President Obama’s Justice Department has effectively taken control of police departments across the country by using a sneaky legal trick endorsed by the United Nations.
Incredibly, it has been completed through simple lawsuits.
Placing local enforcement under federal control is much easier than you might think. The Obama administration has done it 26 times using a legal mechanism known as a consent decree, The Washington Post and Lifezette.com reported.
Here is how the process works:
The Justice Department’s civil rights division files a federal lawsuit against a local government, alleging civil or constitutional rights violations. A federal law, the 1994 Violent Crime Control and Law Enforcement Act (42 U.S.C. § 14141), gives the DOJ the power to do this, noted Robert Romano of Americans for Limited Government.
To settle the suit, the local government enters into a special court order, called a consent decree , which puts the DOJ in charge of major aspects of local law enforcement.
“The municipality then simply agrees to the judicial finding — without contest — and the result is a wide-reaching federal court order that imposes onerous regulations on local police,” Romano wrote at Lifezette of the practice. “This makes local police directly answerable to the Civil Rights Division at the DOJ.”
Independent monitors ensure that the decree is being followed. The decree gives the DOJ the power to tell the cop on the beat what to do. For example, it can write policies for departments and require the use of body cameras. The policies can cover everything from training to the use of force.
The investigations often begin after allegations of unlawful arrests, illegal searches and racial profiling, The Post reported.
“A good example is that we took on a bunch of cases where one of the critical elements was how police use force against persons who are in mental health crisis,” former DOJ attorney Jonathan Smith told The Washington Post.
The DOJ can bury local police departments with red tape by using consent decrees, Romano alleged. A March 30 decree between Newark, New Jersey, and the DOJ was 77 pages.
Consent decrees  can increase costs to local taxpayers. An investigation by The Post and Frontline determined that DOJ-ordered reforms cost a total of $600 million. Most of that money came from local taxpayers.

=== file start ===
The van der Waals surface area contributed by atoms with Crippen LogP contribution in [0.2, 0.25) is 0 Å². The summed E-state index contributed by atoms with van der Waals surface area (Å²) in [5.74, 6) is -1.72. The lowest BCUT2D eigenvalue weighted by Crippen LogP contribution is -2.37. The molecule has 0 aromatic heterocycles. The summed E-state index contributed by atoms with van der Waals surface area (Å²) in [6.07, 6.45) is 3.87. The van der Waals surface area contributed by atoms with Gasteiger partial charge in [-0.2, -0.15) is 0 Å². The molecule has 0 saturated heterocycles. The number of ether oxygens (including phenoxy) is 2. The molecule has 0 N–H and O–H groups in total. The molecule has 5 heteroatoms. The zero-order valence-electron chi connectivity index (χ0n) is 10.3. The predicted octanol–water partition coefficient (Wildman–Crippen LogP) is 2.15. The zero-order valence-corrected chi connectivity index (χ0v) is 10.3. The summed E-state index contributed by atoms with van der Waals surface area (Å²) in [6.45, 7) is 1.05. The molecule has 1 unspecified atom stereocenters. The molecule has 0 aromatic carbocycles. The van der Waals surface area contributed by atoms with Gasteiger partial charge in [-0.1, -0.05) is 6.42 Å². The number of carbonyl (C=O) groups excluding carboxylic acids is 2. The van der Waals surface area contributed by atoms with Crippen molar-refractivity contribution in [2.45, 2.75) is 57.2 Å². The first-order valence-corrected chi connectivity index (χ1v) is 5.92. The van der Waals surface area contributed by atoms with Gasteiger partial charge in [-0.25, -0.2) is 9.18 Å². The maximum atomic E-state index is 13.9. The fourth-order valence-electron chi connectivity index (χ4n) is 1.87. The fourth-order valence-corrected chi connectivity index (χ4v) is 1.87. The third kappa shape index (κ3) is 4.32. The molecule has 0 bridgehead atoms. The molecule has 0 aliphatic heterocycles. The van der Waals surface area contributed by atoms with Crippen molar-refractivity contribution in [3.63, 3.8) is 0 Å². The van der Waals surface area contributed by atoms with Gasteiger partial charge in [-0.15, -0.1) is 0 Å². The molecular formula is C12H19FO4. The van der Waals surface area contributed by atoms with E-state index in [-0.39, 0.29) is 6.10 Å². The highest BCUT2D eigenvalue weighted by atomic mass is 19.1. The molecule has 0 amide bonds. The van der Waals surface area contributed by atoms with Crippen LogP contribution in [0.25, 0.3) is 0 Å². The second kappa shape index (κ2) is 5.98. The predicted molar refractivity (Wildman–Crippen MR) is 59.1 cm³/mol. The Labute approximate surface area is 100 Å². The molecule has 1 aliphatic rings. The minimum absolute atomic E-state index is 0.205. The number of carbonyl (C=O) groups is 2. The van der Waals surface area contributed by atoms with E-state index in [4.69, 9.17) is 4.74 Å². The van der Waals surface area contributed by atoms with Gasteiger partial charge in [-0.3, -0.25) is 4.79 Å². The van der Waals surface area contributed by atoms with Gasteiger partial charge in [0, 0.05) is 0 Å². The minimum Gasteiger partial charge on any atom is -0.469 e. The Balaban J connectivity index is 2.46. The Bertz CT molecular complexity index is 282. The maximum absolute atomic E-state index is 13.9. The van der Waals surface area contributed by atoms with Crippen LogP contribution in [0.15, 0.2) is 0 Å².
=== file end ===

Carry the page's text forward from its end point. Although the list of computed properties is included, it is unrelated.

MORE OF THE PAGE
Police departments in Los Angeles and Chicago — America’s second and third largest cities, respectively — are currently operating under consent decrees. Miami police are operating under a consent decree, too.
“Officer morale in some of the departments plummeted during the interventions, according to interviews,” The Post reported of the DOJ’s efforts. “Collectively, the departments have cycled through 52 police chiefs as the agencies tried to meet federal demands. Some departments have struggled to sustain reforms once oversight ended, and in some cities, police relations with residents remain strained.”
The reforms don’t always take care of the problems that the Department of Justice was trying to fix.
“The hard question — have you stopped doing the things that got you into court in the first place — is something that these consent decrees seem to have trouble answering,” Jeffrey Fagan, a professor of law at Columbia University who has studied reform agreements, told The Post.
Police departments may have to go along with consent decrees in order to get federal funding.
“These consent decrees are in essence regulations,” Romano wrote, noting that the decrees take place “without the niceties of administrative procedures requirements, public comments, or even any congressional oversight.”
A United Nations official has endorsed the Department of Justice policy of intervening in local police matters.
“The Civil Rights Division of the Department of Justice has provided oversight and recommendations for improvement of police services in a number of cities with consent decrees,” Maina Kai, a representative of the UN Human Rights Council, said on July 27. “This is one of the most effective ways to reduce discrimination in law enforcement and it needs to be beefed up and increased to cover as many of the 18,000-plus local law enforcement jurisdictions.”
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